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Hozier announced his first U.S. and Canada tour dates today since 2015. We had a sneaking suspicion that might mean there was some new music on the horizon, so we gave Andrew Hozier a ring to ask about it. While there's no release date just yet, Hozier says a follow-up to his massively successful 2014 self-titled debut is "just around the corner." I resisted all urges to beg Hozier to sing some of the new material he's working on to me, but he was generous enough to share some lyrics from an upcoming song called "Wasteland, Baby!" Read the edited conversation below and really listen to Hozier recite them in the audio player.
Talia Schlanger: Can you give me a sense of what's in your creative brain and what's been coming out of it? I know it's really hard to describe music or songs. Is there are direction that you can put your finger on, either musically or thematically?
Hozier: Yeah, to a degree. I think musically it's a logical step forward from previous records. The influences are all still there — the influence I had growing up — blues music and soul music, etcetera.
Thematically, not that it was intentional, but it's definitely informed quite a bit by the political climate of the last 12 months, 18 months. I hope it's taken with a bit of a pinch of salt. There is definitely a kind of wry smile to the work, but it takes place with a great shadow hanging over, I suppose the end of the world kind of hanging over the album a little bit. But that is enjoyed in the best way possible. It's a hard one to describe. There's even optimism in that, and a lot of the work is very hopeful and very warm, but it still takes place in a very desperate place.
One of the things that I love about you as an artist, and that I think is really rare, is so many people wait until they have some theme under their belt to gather the courage to be outspoken about some of the darkness around us, and you've done that since the very start. Your first single, "Take Me to Church" took on the Catholic Church and the video addressed violent homophobia. And recently, you put out a video personally on Instagram about the referendum to repeal Ireland's eighth amendment. Tell me a little bit about how your activism and your artistry are linked. Have you always know that had to be the way that you wanted to be an artist?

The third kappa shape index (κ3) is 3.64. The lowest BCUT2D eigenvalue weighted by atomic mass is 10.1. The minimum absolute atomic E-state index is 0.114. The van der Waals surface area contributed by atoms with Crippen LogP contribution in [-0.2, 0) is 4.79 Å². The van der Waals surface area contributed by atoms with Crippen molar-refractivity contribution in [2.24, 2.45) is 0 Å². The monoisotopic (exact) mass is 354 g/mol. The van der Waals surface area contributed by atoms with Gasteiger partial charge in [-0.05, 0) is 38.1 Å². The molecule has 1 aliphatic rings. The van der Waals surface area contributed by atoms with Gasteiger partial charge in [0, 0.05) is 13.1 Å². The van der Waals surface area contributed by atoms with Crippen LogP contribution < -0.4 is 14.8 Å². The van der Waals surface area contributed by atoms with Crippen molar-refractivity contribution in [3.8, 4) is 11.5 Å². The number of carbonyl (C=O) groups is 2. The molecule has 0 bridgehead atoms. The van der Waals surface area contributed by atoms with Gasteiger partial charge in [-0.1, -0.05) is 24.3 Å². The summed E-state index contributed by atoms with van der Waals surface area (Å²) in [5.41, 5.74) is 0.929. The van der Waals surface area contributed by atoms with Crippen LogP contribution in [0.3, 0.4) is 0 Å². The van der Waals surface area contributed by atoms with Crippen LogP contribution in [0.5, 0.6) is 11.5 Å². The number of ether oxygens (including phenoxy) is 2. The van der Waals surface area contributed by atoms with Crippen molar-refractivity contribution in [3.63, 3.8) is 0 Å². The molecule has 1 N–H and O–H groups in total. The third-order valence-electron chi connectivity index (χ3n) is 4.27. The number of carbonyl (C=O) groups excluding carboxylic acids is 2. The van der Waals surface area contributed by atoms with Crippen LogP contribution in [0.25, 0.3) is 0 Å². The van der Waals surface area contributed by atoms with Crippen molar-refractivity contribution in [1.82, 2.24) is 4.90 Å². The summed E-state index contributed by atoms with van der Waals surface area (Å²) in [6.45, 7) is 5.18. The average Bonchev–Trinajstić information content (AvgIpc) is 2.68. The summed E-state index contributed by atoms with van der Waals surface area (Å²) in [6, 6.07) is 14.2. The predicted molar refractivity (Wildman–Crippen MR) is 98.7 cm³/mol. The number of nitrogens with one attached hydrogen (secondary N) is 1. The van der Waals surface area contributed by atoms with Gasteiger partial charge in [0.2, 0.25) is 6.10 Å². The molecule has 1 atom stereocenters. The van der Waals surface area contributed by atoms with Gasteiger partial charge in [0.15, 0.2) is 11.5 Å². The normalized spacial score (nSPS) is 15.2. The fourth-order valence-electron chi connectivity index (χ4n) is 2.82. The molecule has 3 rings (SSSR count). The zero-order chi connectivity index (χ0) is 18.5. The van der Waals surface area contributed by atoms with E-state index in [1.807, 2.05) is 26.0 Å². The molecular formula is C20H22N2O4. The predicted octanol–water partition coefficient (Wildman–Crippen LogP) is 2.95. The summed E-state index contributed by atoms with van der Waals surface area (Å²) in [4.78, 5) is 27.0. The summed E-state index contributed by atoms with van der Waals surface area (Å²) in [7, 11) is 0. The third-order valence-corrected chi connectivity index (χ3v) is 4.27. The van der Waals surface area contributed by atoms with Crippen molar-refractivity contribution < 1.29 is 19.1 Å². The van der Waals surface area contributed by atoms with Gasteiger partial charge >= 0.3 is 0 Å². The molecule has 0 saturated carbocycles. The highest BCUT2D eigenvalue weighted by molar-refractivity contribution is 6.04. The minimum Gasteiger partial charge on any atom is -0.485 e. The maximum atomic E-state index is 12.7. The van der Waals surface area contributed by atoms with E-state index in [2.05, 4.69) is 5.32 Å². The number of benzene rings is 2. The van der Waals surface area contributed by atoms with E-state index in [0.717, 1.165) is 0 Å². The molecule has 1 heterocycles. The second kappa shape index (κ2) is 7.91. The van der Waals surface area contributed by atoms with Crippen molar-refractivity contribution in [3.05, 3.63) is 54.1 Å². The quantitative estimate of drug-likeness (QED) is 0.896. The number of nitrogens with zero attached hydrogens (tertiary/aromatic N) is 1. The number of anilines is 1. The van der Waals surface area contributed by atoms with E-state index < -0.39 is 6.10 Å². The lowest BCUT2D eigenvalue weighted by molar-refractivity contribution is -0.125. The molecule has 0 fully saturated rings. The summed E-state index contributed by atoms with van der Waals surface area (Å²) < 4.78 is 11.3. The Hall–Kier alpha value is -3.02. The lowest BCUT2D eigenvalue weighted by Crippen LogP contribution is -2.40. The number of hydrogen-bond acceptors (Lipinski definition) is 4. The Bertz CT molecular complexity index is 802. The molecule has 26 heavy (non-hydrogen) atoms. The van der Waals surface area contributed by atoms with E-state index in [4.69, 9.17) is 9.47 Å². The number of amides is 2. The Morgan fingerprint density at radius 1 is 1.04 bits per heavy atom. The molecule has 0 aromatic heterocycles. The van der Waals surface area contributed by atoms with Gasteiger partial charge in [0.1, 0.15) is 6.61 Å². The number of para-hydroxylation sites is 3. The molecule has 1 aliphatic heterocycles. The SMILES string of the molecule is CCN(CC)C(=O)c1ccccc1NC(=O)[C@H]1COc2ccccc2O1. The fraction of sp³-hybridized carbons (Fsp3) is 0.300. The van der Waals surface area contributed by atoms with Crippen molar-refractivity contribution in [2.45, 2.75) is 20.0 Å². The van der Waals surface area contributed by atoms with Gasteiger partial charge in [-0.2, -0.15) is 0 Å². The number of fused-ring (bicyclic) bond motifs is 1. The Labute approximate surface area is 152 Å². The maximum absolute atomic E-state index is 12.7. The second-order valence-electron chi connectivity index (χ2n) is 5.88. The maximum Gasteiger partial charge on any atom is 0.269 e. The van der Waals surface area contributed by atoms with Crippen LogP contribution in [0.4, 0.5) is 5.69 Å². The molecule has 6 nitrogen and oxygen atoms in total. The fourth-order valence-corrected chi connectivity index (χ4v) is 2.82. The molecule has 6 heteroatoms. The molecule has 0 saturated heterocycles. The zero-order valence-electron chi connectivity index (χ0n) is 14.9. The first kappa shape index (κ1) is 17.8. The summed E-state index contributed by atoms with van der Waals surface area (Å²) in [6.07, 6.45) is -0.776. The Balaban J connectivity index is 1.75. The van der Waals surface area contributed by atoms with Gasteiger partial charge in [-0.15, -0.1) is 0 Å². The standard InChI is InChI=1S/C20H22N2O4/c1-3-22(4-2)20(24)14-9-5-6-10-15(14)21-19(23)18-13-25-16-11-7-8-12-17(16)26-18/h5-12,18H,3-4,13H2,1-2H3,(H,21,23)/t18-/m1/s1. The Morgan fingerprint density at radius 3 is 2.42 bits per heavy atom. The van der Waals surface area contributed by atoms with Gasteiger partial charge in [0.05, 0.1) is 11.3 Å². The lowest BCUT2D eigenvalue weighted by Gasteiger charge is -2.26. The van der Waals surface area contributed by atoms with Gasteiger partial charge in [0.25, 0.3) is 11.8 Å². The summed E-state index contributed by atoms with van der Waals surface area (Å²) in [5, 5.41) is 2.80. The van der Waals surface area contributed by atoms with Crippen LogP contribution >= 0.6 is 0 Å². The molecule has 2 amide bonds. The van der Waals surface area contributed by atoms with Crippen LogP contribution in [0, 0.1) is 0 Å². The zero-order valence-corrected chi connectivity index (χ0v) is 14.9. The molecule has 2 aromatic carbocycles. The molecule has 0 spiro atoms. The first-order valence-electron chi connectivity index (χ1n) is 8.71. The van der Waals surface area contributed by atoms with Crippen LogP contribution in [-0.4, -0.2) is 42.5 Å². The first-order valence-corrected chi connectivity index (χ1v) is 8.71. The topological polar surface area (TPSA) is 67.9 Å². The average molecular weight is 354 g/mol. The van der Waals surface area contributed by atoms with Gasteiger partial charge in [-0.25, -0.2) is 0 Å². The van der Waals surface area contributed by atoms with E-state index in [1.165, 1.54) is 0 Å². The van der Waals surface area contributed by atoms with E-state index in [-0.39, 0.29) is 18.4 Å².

I kind of don't do it those terms. For me, it's just whatever you feel passionate about finds its way into the work. Whatever has gotten under your skin. I think all music is political regardless of whether its intending to be. I think it reflects people. It reflects people's situations. It's political whether we regard it as such or not. I try to be honest with the music and I try to be honest with stuff that I think is important.
Can you give me a sense of some of what you were listening to while you were spending time in London or in LA? Any pieces of music that you found really inspiring during the time of writing new material?
You'd be amazed at how much I've managed to not listen to music when I'm in studio, certainly when I'm working on the material itself in-depth. I tend to just focus on that and try to represent that as best as possible in the days in studio.
My head is constantly going back to the 1950s and the 1960s, and then keeping kind of an ear out. Hip-hop music now is fantastic and incredibly brave, so a lot of Kendrick [Lamar].
But more in tune with the type of music that I would make, when I was working on a lot of this, I was listening to Bedouine, who is a folk artist. I was writing a lot of folk songs as well, too, and my entire branding is in folk and folk blues. I was leaning away from that a little bit, and I have to say, discovering her debut album was of great comfort and of great encouragement. Beautiful songs, placidly, timeless beautiful songs, outrageously honest and intimate lyrics, which I just loved because it represented to me what a song is and what a song has been and continues to be. It kind of encouraged me to just explore some of the more folk ideas, which is something I'm doing here in LA, as well as with these extra five songs.
Is there a lyric or a song title from your upcoming work that you would be willing to share with us now?
There's a song called "Wasteland, Baby!", which is kind of a funny love song to somebody imagining the world as it is now and then imagining the worst case scenario and trying to enjoy, trying to still find joy and still find something worthwhile in the absolute worst case scenarios.
"All the fear and the fire at the end of the world / Happens each time a boy falls in love with a girl / Happens grace, happens sweet / Happily, I'm unfazed here, too / Wasteland, baby, I'm in love with you / And I love to, that love soon might end / And be known in its aching, it's shown in the shaking / Lately of my Wasteland, baby / be still, my indelible friend / You are unbreaking, though quaking, though crazy / That's Wasteland, baby."
It's a folk song, it's like a little folk ditty.
We'll look forward to hearing "Wasteland, Baby!" so much on an upcoming album. We don't have an album announced date, yet, but we have tour dates announced as of today.
Absolutely, yeah. And we'll be releasing some new music, but the album won't be far away, it's just around the corner.